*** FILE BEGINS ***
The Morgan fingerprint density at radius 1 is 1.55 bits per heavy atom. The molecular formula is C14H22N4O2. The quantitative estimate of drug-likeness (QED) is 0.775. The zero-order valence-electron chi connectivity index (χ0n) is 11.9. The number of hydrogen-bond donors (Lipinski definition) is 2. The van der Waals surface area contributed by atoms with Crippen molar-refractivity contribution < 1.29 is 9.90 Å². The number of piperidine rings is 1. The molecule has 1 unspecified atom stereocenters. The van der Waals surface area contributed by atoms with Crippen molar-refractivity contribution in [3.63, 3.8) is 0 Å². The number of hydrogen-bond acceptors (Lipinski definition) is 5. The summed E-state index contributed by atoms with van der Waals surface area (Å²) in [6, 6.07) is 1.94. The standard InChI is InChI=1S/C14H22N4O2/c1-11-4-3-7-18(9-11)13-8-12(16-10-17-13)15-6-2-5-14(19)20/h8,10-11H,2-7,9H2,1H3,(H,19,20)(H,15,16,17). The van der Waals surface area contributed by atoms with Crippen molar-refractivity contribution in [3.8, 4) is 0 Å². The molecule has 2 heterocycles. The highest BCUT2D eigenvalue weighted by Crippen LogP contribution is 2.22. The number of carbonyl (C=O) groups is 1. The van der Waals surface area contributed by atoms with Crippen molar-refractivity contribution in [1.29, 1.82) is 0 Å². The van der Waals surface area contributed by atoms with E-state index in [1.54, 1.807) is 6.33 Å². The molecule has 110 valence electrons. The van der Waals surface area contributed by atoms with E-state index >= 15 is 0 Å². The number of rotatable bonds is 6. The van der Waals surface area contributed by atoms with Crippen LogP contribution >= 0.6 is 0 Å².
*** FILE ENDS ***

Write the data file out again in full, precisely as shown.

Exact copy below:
The Morgan fingerprint density at radius 1 is 1.55 bits per heavy atom. The molecular formula is C14H22N4O2. The quantitative estimate of drug-likeness (QED) is 0.775. The zero-order valence-electron chi connectivity index (χ0n) is 11.9. The number of hydrogen-bond donors (Lipinski definition) is 2. The van der Waals surface area contributed by atoms with Crippen molar-refractivity contribution < 1.29 is 9.90 Å². The number of piperidine rings is 1. The molecule has 1 unspecified atom stereocenters. The van der Waals surface area contributed by atoms with Crippen molar-refractivity contribution in [3.63, 3.8) is 0 Å². The number of hydrogen-bond acceptors (Lipinski definition) is 5. The summed E-state index contributed by atoms with van der Waals surface area (Å²) in [6, 6.07) is 1.94. The standard InChI is InChI=1S/C14H22N4O2/c1-11-4-3-7-18(9-11)13-8-12(16-10-17-13)15-6-2-5-14(19)20/h8,10-11H,2-7,9H2,1H3,(H,19,20)(H,15,16,17). The van der Waals surface area contributed by atoms with Crippen molar-refractivity contribution in [3.8, 4) is 0 Å². The molecule has 2 heterocycles. The highest BCUT2D eigenvalue weighted by Crippen LogP contribution is 2.22. The number of carbonyl (C=O) groups is 1. The van der Waals surface area contributed by atoms with Crippen molar-refractivity contribution in [1.29, 1.82) is 0 Å². The van der Waals surface area contributed by atoms with E-state index in [1.54, 1.807) is 6.33 Å². The molecule has 110 valence electrons. The van der Waals surface area contributed by atoms with E-state index >= 15 is 0 Å². The number of rotatable bonds is 6. The van der Waals surface area contributed by atoms with Crippen LogP contribution >= 0.6 is 0 Å².